### How much math do you need to know to be a machine learning engineer?

Is math a foundational skill for AI? It’s always nice to know more math! But there’s so much to learn that, realistically, it’s necessary to prioritize. Here’s how you might go about strengthening your math background.

To figure out what’s important to know, I find it useful to ask what you need to know to make the decisions required for the work you want to do. At Deeplearning.AI, we frequently ask, “What does someone need to know to accomplish their goals?” The goal might be building a machine learning model, architecting a system, or passing a job interview.

Understanding the math behind algorithms you use is often helpful, since it enables you to debug them. But the depth of knowledge that’s useful changes over time. As machine learning techniques mature and become more reliable and turnkey, they require less debugging, and a shallower understanding of the math involved may be sufficient to make them work.

For instance, in an earlier era of machine learning, linear algebra libraries for solving linear systems of equations (for linear regression) were immature. I had to understand how these libraries worked so I could choose among different libraries and avoid numerical round off pitfalls. But this became less important as numerical linear algebra libraries matured.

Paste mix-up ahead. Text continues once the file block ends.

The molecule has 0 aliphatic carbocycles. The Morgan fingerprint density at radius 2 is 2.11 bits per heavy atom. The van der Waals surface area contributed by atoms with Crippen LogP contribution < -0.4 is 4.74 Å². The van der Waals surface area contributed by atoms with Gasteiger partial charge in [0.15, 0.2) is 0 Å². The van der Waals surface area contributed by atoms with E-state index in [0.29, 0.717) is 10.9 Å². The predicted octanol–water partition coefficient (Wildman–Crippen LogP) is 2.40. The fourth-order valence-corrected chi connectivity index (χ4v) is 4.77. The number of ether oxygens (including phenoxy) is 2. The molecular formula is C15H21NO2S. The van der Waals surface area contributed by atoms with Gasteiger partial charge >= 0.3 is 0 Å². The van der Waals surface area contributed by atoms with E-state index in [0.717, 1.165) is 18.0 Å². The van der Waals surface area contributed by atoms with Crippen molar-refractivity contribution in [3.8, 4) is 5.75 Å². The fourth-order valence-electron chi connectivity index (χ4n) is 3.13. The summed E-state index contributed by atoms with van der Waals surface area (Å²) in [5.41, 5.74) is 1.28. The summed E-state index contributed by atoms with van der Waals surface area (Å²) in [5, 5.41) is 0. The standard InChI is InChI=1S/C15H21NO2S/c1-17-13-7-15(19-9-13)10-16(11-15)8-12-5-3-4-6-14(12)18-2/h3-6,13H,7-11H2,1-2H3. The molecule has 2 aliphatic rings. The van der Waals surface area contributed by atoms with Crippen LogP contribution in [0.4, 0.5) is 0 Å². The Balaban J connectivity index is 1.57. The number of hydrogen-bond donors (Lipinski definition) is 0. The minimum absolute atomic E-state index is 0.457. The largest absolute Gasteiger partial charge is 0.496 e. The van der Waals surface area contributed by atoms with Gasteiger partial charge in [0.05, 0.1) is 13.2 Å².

Deep learning is still an emerging technology, so when you train a neural network and the optimization algorithm struggles to converge, understanding the math behind __gradient descent__,__ momentum__, and the __Adam__ optimization algorithm will help you make better decisions. Similarly, if your neural network does something funny — say, it makes bad predictions on images of a certain resolution, but not others — understanding the math behind neural network architectures puts you in a better position to figure out what to do.

Of course, I also encourage learning driven by curiosity. If something interests you, go ahead and learn it regardless of how useful it might turn out to be! Maybe this will lead to a creative spark or technical breakthrough.